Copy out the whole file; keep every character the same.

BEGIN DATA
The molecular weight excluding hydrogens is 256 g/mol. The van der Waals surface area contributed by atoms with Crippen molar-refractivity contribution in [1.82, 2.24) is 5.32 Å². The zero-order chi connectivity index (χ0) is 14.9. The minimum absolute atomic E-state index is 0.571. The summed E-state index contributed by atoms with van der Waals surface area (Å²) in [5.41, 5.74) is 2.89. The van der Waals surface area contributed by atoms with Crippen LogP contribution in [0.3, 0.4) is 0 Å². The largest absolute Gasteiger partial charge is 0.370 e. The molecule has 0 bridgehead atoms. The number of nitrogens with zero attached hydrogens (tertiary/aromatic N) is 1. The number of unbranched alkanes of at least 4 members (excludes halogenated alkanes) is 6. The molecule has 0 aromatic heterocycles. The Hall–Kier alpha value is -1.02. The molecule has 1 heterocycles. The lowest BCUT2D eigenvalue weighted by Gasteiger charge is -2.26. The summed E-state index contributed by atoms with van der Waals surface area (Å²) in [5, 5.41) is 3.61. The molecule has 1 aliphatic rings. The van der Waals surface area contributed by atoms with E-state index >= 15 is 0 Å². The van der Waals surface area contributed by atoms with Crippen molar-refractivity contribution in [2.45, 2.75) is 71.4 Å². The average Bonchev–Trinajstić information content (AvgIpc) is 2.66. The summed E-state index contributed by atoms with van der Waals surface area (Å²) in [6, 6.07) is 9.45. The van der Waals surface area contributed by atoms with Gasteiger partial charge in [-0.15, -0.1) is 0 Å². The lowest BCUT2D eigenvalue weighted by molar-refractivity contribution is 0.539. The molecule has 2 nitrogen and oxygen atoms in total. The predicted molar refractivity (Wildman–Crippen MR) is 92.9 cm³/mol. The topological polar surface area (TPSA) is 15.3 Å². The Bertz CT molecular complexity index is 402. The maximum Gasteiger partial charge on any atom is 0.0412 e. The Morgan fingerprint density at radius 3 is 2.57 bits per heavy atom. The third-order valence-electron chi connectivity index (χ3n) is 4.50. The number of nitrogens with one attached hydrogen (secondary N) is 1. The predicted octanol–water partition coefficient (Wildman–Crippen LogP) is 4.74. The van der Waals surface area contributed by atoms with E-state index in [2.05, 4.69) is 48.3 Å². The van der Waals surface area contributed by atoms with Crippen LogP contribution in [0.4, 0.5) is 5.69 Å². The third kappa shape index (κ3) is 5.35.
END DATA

The molecular weight excluding hydrogens is 256 g/mol. The van der Waals surface area contributed by atoms with Crippen molar-refractivity contribution in [1.82, 2.24) is 5.32 Å². The zero-order chi connectivity index (χ0) is 14.9. The minimum absolute atomic E-state index is 0.571. The summed E-state index contributed by atoms with van der Waals surface area (Å²) in [5.41, 5.74) is 2.89. The van der Waals surface area contributed by atoms with Crippen LogP contribution in [0.3, 0.4) is 0 Å². The largest absolute Gasteiger partial charge is 0.370 e. The molecule has 0 bridgehead atoms. The number of nitrogens with zero attached hydrogens (tertiary/aromatic N) is 1. The number of unbranched alkanes of at least 4 members (excludes halogenated alkanes) is 6. The molecule has 0 aromatic heterocycles. The Hall–Kier alpha value is -1.02. The molecule has 1 heterocycles. The lowest BCUT2D eigenvalue weighted by Gasteiger charge is -2.26. The summed E-state index contributed by atoms with van der Waals surface area (Å²) in [5, 5.41) is 3.61. The molecule has 1 aliphatic rings. The van der Waals surface area contributed by atoms with E-state index >= 15 is 0 Å². The van der Waals surface area contributed by atoms with Crippen molar-refractivity contribution in [2.45, 2.75) is 71.4 Å². The average Bonchev–Trinajstić information content (AvgIpc) is 2.66. The summed E-state index contributed by atoms with van der Waals surface area (Å²) in [6, 6.07) is 9.45. The van der Waals surface area contributed by atoms with Gasteiger partial charge in [-0.15, -0.1) is 0 Å². The lowest BCUT2D eigenvalue weighted by molar-refractivity contribution is 0.539. The molecule has 2 nitrogen and oxygen atoms in total. The predicted molar refractivity (Wildman–Crippen MR) is 92.9 cm³/mol. The topological polar surface area (TPSA) is 15.3 Å². The Bertz CT molecular complexity index is 402. The maximum Gasteiger partial charge on any atom is 0.0412 e. The Morgan fingerprint density at radius 3 is 2.57 bits per heavy atom. The third-order valence-electron chi connectivity index (χ3n) is 4.50. The number of nitrogens with one attached hydrogen (secondary N) is 1. The predicted octanol–water partition coefficient (Wildman–Crippen LogP) is 4.74. The van der Waals surface area contributed by atoms with E-state index in [2.05, 4.69) is 48.3 Å². The van der Waals surface area contributed by atoms with Crippen LogP contribution in [0.4, 0.5) is 5.69 Å². The third kappa shape index (κ3) is 5.35.